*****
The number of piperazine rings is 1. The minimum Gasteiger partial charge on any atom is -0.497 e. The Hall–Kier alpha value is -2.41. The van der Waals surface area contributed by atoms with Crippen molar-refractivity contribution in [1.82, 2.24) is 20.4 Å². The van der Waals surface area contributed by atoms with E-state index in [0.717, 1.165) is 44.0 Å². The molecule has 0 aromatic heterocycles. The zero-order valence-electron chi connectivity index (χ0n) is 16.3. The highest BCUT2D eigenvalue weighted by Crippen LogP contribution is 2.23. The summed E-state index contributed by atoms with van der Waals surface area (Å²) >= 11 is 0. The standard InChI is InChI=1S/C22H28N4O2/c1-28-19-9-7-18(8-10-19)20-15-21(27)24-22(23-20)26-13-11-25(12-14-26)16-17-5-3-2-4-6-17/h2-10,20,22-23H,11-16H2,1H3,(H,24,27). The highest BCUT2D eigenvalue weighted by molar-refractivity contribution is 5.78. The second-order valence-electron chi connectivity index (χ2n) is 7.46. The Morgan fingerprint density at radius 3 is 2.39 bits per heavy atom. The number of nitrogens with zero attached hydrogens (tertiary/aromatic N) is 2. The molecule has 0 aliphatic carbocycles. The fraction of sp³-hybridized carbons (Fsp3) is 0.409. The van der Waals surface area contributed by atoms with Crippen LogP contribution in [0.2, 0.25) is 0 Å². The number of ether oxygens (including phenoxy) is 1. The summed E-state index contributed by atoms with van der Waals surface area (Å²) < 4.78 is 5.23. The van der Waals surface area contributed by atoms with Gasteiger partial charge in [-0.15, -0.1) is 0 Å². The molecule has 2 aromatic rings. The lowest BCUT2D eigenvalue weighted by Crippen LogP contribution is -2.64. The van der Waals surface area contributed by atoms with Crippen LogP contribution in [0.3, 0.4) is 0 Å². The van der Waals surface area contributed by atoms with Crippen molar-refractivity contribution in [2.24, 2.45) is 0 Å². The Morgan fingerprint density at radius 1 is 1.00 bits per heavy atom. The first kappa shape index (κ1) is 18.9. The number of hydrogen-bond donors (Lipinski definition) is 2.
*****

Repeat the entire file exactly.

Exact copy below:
The number of piperazine rings is 1. The minimum Gasteiger partial charge on any atom is -0.497 e. The Hall–Kier alpha value is -2.41. The van der Waals surface area contributed by atoms with Crippen molar-refractivity contribution in [1.82, 2.24) is 20.4 Å². The van der Waals surface area contributed by atoms with E-state index in [0.717, 1.165) is 44.0 Å². The molecule has 0 aromatic heterocycles. The zero-order valence-electron chi connectivity index (χ0n) is 16.3. The highest BCUT2D eigenvalue weighted by Crippen LogP contribution is 2.23. The summed E-state index contributed by atoms with van der Waals surface area (Å²) >= 11 is 0. The standard InChI is InChI=1S/C22H28N4O2/c1-28-19-9-7-18(8-10-19)20-15-21(27)24-22(23-20)26-13-11-25(12-14-26)16-17-5-3-2-4-6-17/h2-10,20,22-23H,11-16H2,1H3,(H,24,27). The highest BCUT2D eigenvalue weighted by molar-refractivity contribution is 5.78. The second-order valence-electron chi connectivity index (χ2n) is 7.46. The Morgan fingerprint density at radius 3 is 2.39 bits per heavy atom. The number of nitrogens with zero attached hydrogens (tertiary/aromatic N) is 2. The molecule has 0 aliphatic carbocycles. The fraction of sp³-hybridized carbons (Fsp3) is 0.409. The van der Waals surface area contributed by atoms with Crippen LogP contribution in [0.2, 0.25) is 0 Å². The number of ether oxygens (including phenoxy) is 1. The summed E-state index contributed by atoms with van der Waals surface area (Å²) < 4.78 is 5.23. The van der Waals surface area contributed by atoms with Gasteiger partial charge in [-0.15, -0.1) is 0 Å². The molecule has 2 aromatic rings. The lowest BCUT2D eigenvalue weighted by Crippen LogP contribution is -2.64. The van der Waals surface area contributed by atoms with Crippen LogP contribution in [0.3, 0.4) is 0 Å². The van der Waals surface area contributed by atoms with Crippen molar-refractivity contribution in [2.24, 2.45) is 0 Å². The Morgan fingerprint density at radius 1 is 1.00 bits per heavy atom. The first kappa shape index (κ1) is 18.9. The number of hydrogen-bond donors (Lipinski definition) is 2.